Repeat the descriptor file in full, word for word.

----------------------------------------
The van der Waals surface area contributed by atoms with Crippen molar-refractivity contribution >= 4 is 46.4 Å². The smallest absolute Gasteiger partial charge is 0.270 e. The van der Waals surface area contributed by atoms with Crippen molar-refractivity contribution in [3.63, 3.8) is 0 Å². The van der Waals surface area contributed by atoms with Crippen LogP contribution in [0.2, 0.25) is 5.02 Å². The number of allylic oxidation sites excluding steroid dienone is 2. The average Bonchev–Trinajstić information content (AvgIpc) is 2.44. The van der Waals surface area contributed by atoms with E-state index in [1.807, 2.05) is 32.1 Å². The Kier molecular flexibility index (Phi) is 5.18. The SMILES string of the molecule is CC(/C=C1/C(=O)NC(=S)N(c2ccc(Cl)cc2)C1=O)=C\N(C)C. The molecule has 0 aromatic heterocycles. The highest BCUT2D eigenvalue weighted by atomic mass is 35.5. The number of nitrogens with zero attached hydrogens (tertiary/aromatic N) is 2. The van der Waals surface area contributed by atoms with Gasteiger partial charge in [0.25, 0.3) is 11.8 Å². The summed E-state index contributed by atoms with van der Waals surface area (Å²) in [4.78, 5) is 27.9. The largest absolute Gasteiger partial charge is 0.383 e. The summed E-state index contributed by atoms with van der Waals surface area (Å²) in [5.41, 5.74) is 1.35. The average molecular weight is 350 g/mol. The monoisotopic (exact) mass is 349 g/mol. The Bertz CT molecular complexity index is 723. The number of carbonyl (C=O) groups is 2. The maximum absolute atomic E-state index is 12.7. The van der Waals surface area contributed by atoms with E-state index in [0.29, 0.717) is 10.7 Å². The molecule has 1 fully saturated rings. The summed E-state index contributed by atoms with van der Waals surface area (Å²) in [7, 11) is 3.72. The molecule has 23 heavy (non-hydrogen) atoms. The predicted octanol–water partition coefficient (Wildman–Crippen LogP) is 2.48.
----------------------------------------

The van der Waals surface area contributed by atoms with Crippen molar-refractivity contribution >= 4 is 46.4 Å². The smallest absolute Gasteiger partial charge is 0.270 e. The van der Waals surface area contributed by atoms with Crippen molar-refractivity contribution in [3.63, 3.8) is 0 Å². The van der Waals surface area contributed by atoms with Crippen LogP contribution in [0.2, 0.25) is 5.02 Å². The number of allylic oxidation sites excluding steroid dienone is 2. The average Bonchev–Trinajstić information content (AvgIpc) is 2.44. The van der Waals surface area contributed by atoms with E-state index in [1.807, 2.05) is 32.1 Å². The Kier molecular flexibility index (Phi) is 5.18. The SMILES string of the molecule is CC(/C=C1/C(=O)NC(=S)N(c2ccc(Cl)cc2)C1=O)=C\N(C)C. The molecule has 0 aromatic heterocycles. The highest BCUT2D eigenvalue weighted by atomic mass is 35.5. The number of nitrogens with zero attached hydrogens (tertiary/aromatic N) is 2. The van der Waals surface area contributed by atoms with Gasteiger partial charge in [0.25, 0.3) is 11.8 Å². The summed E-state index contributed by atoms with van der Waals surface area (Å²) in [4.78, 5) is 27.9. The largest absolute Gasteiger partial charge is 0.383 e. The summed E-state index contributed by atoms with van der Waals surface area (Å²) in [5.41, 5.74) is 1.35. The average molecular weight is 350 g/mol. The monoisotopic (exact) mass is 349 g/mol. The Bertz CT molecular complexity index is 723. The number of carbonyl (C=O) groups is 2. The maximum absolute atomic E-state index is 12.7. The van der Waals surface area contributed by atoms with E-state index in [0.29, 0.717) is 10.7 Å². The molecule has 1 fully saturated rings. The summed E-state index contributed by atoms with van der Waals surface area (Å²) in [7, 11) is 3.72. The molecule has 23 heavy (non-hydrogen) atoms. The predicted octanol–water partition coefficient (Wildman–Crippen LogP) is 2.48.